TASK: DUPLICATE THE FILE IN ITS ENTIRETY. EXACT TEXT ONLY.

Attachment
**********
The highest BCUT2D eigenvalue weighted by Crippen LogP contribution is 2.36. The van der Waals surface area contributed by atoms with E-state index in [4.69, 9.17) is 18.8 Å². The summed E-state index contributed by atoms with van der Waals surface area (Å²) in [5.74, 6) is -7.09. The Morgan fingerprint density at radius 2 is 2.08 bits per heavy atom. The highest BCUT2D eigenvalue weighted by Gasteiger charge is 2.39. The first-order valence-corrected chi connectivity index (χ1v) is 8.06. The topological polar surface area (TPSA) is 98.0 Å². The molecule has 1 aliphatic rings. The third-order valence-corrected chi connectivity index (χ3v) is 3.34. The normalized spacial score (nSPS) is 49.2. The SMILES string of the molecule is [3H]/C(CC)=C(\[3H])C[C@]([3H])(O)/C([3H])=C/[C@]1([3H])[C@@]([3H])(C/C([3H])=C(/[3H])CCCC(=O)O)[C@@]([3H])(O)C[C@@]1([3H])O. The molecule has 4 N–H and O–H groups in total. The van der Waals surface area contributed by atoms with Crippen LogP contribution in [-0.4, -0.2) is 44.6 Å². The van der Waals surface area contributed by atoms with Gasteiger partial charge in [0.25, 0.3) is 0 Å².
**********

The highest BCUT2D eigenvalue weighted by Crippen LogP contribution is 2.36. The van der Waals surface area contributed by atoms with E-state index in [4.69, 9.17) is 18.8 Å². The summed E-state index contributed by atoms with van der Waals surface area (Å²) in [5.74, 6) is -7.09. The Morgan fingerprint density at radius 2 is 2.08 bits per heavy atom. The highest BCUT2D eigenvalue weighted by Gasteiger charge is 2.39. The first-order valence-corrected chi connectivity index (χ1v) is 8.06. The topological polar surface area (TPSA) is 98.0 Å². The molecule has 1 aliphatic rings. The third-order valence-corrected chi connectivity index (χ3v) is 3.34. The normalized spacial score (nSPS) is 49.2. The SMILES string of the molecule is [3H]/C(CC)=C(\[3H])C[C@]([3H])(O)/C([3H])=C/[C@]1([3H])[C@@]([3H])(C/C([3H])=C(/[3H])CCCC(=O)O)[C@@]([3H])(O)C[C@@]1([3H])O. The molecule has 4 N–H and O–H groups in total. The van der Waals surface area contributed by atoms with Crippen LogP contribution in [-0.4, -0.2) is 44.6 Å². The van der Waals surface area contributed by atoms with Gasteiger partial charge in [0.25, 0.3) is 0 Å².